In the field of health care there is an extremely strong tradition to both develop and practice new knowledge. This is by some emphasised as a requirement for an advanced health-care system. An often emphasised need is however to adopt new medical innovations, both technologies and methods, more systematically, since the use of technologies and methods are different depending on the care giver and geographical areas. Another argument is that in a tax-financed health-care system it is reasonable to monitor that methods are suitable and effective. It was in this setting the County Council of Östergötland in Sweden established a Health Technology Advisory Committee (HTAC). The top level managers’ intention was to support a controlled introduction and disinvestment of medical technologies. The aim was to develop an efficient way which would combine evidence-based knowledge with practice-based knowledge. Issues should be initiated by clinicians who, in their everyday practise, encountered knowledge gaps related to a medical technology. Few issues were however initiated to the HTAC which could be regarded as a setback. The aim of the paper is to study the different problem frames the various actors (clinicians and unit managers, experts, higher administrators and politicians) associate to “the problem” of introduction of new medical technologies. Is HTAC a solution of a non-problem? Are other solutions available? The paper explores issues related to problem-structuring, puzzling, powering, participation, evidence-based medicine and other factors as contextual-bound knowledge, social- and political aspects.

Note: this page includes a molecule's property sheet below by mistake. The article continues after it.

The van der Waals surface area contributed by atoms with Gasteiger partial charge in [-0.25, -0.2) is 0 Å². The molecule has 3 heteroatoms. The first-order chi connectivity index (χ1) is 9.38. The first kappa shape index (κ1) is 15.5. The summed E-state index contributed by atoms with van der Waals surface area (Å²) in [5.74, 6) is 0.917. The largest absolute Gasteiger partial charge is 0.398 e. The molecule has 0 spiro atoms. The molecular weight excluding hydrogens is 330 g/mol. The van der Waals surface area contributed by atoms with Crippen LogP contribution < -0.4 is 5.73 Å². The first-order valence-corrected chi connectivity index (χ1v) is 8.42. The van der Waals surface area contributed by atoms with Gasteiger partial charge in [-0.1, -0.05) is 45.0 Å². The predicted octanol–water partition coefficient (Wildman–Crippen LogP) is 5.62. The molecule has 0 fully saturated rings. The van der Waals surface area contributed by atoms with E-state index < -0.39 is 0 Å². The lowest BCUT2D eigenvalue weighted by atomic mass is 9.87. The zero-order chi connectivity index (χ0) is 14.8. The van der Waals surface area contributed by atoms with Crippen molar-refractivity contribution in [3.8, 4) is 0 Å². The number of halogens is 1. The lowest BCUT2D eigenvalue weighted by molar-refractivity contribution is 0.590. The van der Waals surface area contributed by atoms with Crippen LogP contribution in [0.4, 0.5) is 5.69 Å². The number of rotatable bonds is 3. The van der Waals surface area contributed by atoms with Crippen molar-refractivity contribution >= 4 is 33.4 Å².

7th International Conference in Interpretive Policy Analysis. Tilburg, The Netherlands